WANTED: Mickey Methane and The Fugitives

Mickey must be apprehended, so that his activities cease putting our future and our children’s future in such danger

 No, they’re not a rock band—they’re a planetary emergency, and a danger to us all. Micky Methane is #2 in the Ten Most Wanted Climate Criminals, along with Charlie Carbon, Nellie Nitrous Oxide, Freddie and the F Gases and Billy Black, also known as Sooty. They’re all packing heat, and need to be apprehended.

As a gang, their continued escapes need urgently to be prevented, so that they cease committing their crimes against the climate. Their crimes are already impacting and will continue to impact all of nature and humanity for thousands of years. Those who have already escaped need to be captured. Left to their own devices, they will continue to warm the atmosphere and oceans, with dire consequences for all Earth’s species.

Charlie Carbon is the most prolific of the gang, so he tends to get most of the media. He is committing less than 50% of the climate crime, however, and the attention he receives as poster-boy for the gang is enabling the rest of the gang to continue their crimes scot-free.

A powerhouse within the gang

Micky Methane, the Number #2, is a powerhouse within the gang. Carrying the badge CH4, he packs a real punch when it comes to trapping heat. Over twenty years, each of his molecules can trap more than a hundred times more heat than Charlie’s, because he absorbs infrared radiation at a wavelength where water vapor and the other greenhouse gases can’t. This is why it’s so essential that his escapes be prevented. Mickey Methane is a fugitive, and must be apprehended.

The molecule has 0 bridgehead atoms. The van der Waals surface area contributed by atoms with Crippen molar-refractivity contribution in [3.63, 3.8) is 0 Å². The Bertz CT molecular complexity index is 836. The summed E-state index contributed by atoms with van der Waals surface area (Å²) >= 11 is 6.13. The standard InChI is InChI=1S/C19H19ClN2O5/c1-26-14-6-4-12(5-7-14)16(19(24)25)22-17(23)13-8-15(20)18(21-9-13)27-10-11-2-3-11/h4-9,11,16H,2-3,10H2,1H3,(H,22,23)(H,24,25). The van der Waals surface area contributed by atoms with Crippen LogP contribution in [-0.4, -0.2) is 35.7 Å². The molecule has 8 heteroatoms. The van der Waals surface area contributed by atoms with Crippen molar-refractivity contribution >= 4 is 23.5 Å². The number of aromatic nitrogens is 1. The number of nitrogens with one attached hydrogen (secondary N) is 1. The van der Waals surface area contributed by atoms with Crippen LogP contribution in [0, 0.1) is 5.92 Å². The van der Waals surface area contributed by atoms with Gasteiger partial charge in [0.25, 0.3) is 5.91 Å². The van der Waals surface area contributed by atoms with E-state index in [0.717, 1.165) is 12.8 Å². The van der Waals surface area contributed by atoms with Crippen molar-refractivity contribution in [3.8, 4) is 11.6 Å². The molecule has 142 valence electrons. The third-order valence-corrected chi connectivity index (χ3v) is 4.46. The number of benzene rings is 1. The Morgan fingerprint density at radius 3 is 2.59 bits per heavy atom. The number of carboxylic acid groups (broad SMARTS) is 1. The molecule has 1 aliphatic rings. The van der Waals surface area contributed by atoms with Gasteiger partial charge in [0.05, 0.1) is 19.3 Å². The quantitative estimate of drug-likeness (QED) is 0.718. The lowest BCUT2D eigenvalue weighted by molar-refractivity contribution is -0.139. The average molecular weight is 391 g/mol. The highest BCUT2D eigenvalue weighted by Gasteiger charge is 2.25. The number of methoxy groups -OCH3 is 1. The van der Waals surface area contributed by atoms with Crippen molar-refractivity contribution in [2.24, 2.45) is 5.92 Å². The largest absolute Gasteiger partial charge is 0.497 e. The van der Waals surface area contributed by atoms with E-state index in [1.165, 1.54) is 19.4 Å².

To put this it its full perspective, there have been dramatic recent warnings about the perils of 4°C warming from the World Bank,[i] and the economist Sir Nicholas Stern, who said “I got it wrong on climate change - it’s far, far worse (…) This is potentially so dangerous that we have to act strongly. Do we want to play Russian roulette with two bullets or one? These risks for many people are existential."[ii]

Where does Mickey come from? Since the start of the industrial age his presence in the atmosphere has increased by more than 250%.[iii] Around 36% of his modern-era escapes come from the coal and gas industries. After 300 million years of being trapped safely underground, he is escaping with alarming frequency as the ancient fossil fuels are extracted. 23% of his escapes come from the livestock industry, and the huge herds of cattle that are being raised for meat and dairy. He is also escaping through landfills and sewage treatment (9%), rice paddies (9%), and biomass burning (7%).[iv] In recent years he’s been escaping in unknown quantities in the Arctic, due to the rapidly melting ice and permafrost for which the gang is directly responsible.[v]

Mickey’s staying power is short

The good news is that Mickey’s Methane’s staying power is short. He’s only good for ten years, after which he starts to breaks down. Here at Climate HQ we’ve been making a major error in our tactics over the last twenty years by measuring the gang’s escapes over 100 years - a purely political decision that was made by the IPCC many years ago - instead of looking more closely at each molecule’s actual escapes and planning accordingly. We measure their heat-trapping skills by comparing their Global Warming Potentials, which tells us where to prioritize and who we should be chasing.